While the big names in NASCAR will always draw most of the attention from fans and sponsors, people also love to root for the underdog.
Some would say that Carl Long, in fact, embodies the underdog. Even though he started his racing career later than most, he’s been able to carve out a comfortable spot in the sport, racing sporadically in NASCAR’s top events for nearly 20 years.
Long has dealt with issues such as questionable fines and spotty sponsorship, but even in 2019 he’s still living his dream of racing in NASCAR.
Keep reading to learn more about Carl Long’s journey from North Carolina to NASCAR.
- Full Name: James Carlyle Long
- Born: September 20th, 1967
- Birthplace: Roxboro, North Carolina
- Current Home: Troutman, North Carolina
- Spouse: DeeDee Long
- Children: Carly Long, Nicole Long, Kierstyn Long
- Height: 5’10”
- Won South Boston Track Championship in 1987
- Winston Racing Series Rookie of the Year in 1992
- Made both Xfinity and Sprint Cup debut in 1999 (31 years old)
- Career-high nine races in Sprint Cup Series in 2005
- Career-high 25 races on Xfinity Series in 2011
- 49 career wins according to his biography
Carl Long Bio
Many race car drivers are inspired by their parents, and Carl Long was no different. He watched his dad race in the Baby Grand National Series back in the mid-1970s, and by the early 80s, he was behind the wheel of his own vehicle.
Long started out racing at the South Boston and Orange County Speedways, plying his craft racing Volkswagen Beetles in that circuit for a few years. He steadily improved and ended up winning the South Boston Track Championship in 1987.
In the 1990s, Long spent his time slowly climbing the ranks with nothing but a tight budget and a love for racing. He spent time on the Winston Racing Series, where he won Rookie of the Year in 1992. Long spent time on that series and others, including the Slim Jim All Pro Series, where he banked some more wins before making his NASCAR debut.
Long’s Fulfills Childhood Dream
In 1998, Long fulfilled a childhood dream by racing in the Gander Outdoors Truck Series. Then, in 1999, he made his debut in both the Xfinify and Cup Series.
He failed to qualify for a number of races but his sportsmanship really shone through early in his NASCAR career. Long qualified for the Coca-Cola 600 but gave up his spot to Darrell Waltrip, a legend on the circuit who was about to retire.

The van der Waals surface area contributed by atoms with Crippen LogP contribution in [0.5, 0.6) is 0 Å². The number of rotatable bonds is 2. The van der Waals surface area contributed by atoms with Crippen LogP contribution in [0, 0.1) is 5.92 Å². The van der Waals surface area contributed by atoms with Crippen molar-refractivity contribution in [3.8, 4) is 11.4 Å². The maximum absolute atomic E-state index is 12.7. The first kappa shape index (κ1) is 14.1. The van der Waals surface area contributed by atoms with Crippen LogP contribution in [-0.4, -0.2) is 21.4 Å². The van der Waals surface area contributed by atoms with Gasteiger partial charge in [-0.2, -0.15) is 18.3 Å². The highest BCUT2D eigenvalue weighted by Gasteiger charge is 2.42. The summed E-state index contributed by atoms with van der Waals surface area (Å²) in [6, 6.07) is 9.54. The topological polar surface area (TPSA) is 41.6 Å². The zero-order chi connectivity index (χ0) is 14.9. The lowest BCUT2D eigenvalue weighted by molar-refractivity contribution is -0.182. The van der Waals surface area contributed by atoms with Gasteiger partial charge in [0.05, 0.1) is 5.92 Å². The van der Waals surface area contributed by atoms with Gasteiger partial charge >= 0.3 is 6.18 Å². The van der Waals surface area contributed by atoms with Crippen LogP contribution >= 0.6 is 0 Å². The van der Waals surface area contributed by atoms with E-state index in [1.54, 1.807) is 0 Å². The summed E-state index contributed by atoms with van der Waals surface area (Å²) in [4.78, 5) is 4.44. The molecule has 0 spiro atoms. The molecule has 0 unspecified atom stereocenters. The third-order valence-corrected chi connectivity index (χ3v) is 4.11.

As a fringe NASCAR driver, Long always bounced around from team to team. He wasn’t always rewarded for his sportsmanship, with one example being a Cup Series race in Atlanta in 2005. Long qualified with a career-best 20th place finish, but was booted from the team after sponsors wanted Derrike Cope to race instead.
Long also suffered more bad luck in 2009, when he was fined $200,000 because his engine was 0.17 inches above NASCAR regulation. He was unable to pay and didn’t participate for the rest of the season.
Long Finds Home in Xfinity
After a run of bad luck, things started to turn around for Long in this past decade. He competed in a career-high 25 races on the Xfinity circuit in 2011, with his best finish being a 28th overall finale at Bristol.
In 2014, Long ventured into the management realm as well, partnering with Derek White to found Motorsport Business Management. They created a team in Xfinity called MBM Motorsports.
Despite finding his niche on the Xfinity circuit, he did make his long-awaited return to the Cup Series after eight years away from NASCAR’s top tier. He had some memorable results, most notably his 19th place finish in the Monster Energy Open.
2018 also brought about one of MBM Motorsports best seasons to date. The team had two top-fifteen drivers in the Daytona 500,
Big things are expected of Carl Long and MBM Motorsports in 2019, and it’s touted as a year that could be the organization’s best to date. Long added two more drivers to the team in Joey Gase and Timmy Hill to the team and purchased a number of items from Chip Ganassi Racing, which recently folded.